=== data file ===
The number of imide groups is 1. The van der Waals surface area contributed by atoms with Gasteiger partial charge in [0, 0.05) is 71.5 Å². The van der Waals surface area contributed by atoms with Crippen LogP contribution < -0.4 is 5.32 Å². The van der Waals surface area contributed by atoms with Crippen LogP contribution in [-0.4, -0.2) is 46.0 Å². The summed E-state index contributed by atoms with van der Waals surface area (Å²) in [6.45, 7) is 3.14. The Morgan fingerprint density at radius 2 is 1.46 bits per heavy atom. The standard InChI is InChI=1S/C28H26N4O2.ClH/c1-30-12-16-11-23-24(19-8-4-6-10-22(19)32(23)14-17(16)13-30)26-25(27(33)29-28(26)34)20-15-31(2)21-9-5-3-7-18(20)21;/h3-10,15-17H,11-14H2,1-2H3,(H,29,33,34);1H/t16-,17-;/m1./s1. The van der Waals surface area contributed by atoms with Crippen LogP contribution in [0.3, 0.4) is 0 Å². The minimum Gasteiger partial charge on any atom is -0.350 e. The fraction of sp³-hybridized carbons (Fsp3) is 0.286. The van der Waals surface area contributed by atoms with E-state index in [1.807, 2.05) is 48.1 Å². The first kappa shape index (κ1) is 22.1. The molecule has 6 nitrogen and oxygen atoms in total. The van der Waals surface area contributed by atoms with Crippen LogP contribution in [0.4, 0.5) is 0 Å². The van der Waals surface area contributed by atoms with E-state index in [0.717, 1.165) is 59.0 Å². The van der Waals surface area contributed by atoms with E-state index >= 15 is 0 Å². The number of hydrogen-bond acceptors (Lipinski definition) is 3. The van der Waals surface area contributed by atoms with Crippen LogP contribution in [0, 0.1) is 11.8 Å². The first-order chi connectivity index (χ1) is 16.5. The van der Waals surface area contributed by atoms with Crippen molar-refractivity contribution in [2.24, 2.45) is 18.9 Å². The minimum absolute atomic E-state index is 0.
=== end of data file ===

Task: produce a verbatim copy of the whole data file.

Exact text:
The number of imide groups is 1. The van der Waals surface area contributed by atoms with Gasteiger partial charge in [0, 0.05) is 71.5 Å². The van der Waals surface area contributed by atoms with Crippen LogP contribution < -0.4 is 5.32 Å². The van der Waals surface area contributed by atoms with Crippen LogP contribution in [-0.4, -0.2) is 46.0 Å². The summed E-state index contributed by atoms with van der Waals surface area (Å²) in [6.45, 7) is 3.14. The Morgan fingerprint density at radius 2 is 1.46 bits per heavy atom. The standard InChI is InChI=1S/C28H26N4O2.ClH/c1-30-12-16-11-23-24(19-8-4-6-10-22(19)32(23)14-17(16)13-30)26-25(27(33)29-28(26)34)20-15-31(2)21-9-5-3-7-18(20)21;/h3-10,15-17H,11-14H2,1-2H3,(H,29,33,34);1H/t16-,17-;/m1./s1. The van der Waals surface area contributed by atoms with Crippen LogP contribution in [0.3, 0.4) is 0 Å². The minimum Gasteiger partial charge on any atom is -0.350 e. The fraction of sp³-hybridized carbons (Fsp3) is 0.286. The van der Waals surface area contributed by atoms with E-state index in [1.807, 2.05) is 48.1 Å². The first kappa shape index (κ1) is 22.1. The molecule has 6 nitrogen and oxygen atoms in total. The van der Waals surface area contributed by atoms with Crippen LogP contribution in [0.4, 0.5) is 0 Å². The van der Waals surface area contributed by atoms with E-state index in [0.717, 1.165) is 59.0 Å². The van der Waals surface area contributed by atoms with E-state index >= 15 is 0 Å². The number of hydrogen-bond acceptors (Lipinski definition) is 3. The van der Waals surface area contributed by atoms with Crippen LogP contribution in [0, 0.1) is 11.8 Å². The first-order chi connectivity index (χ1) is 16.5. The van der Waals surface area contributed by atoms with Crippen molar-refractivity contribution in [2.24, 2.45) is 18.9 Å². The minimum absolute atomic E-state index is 0.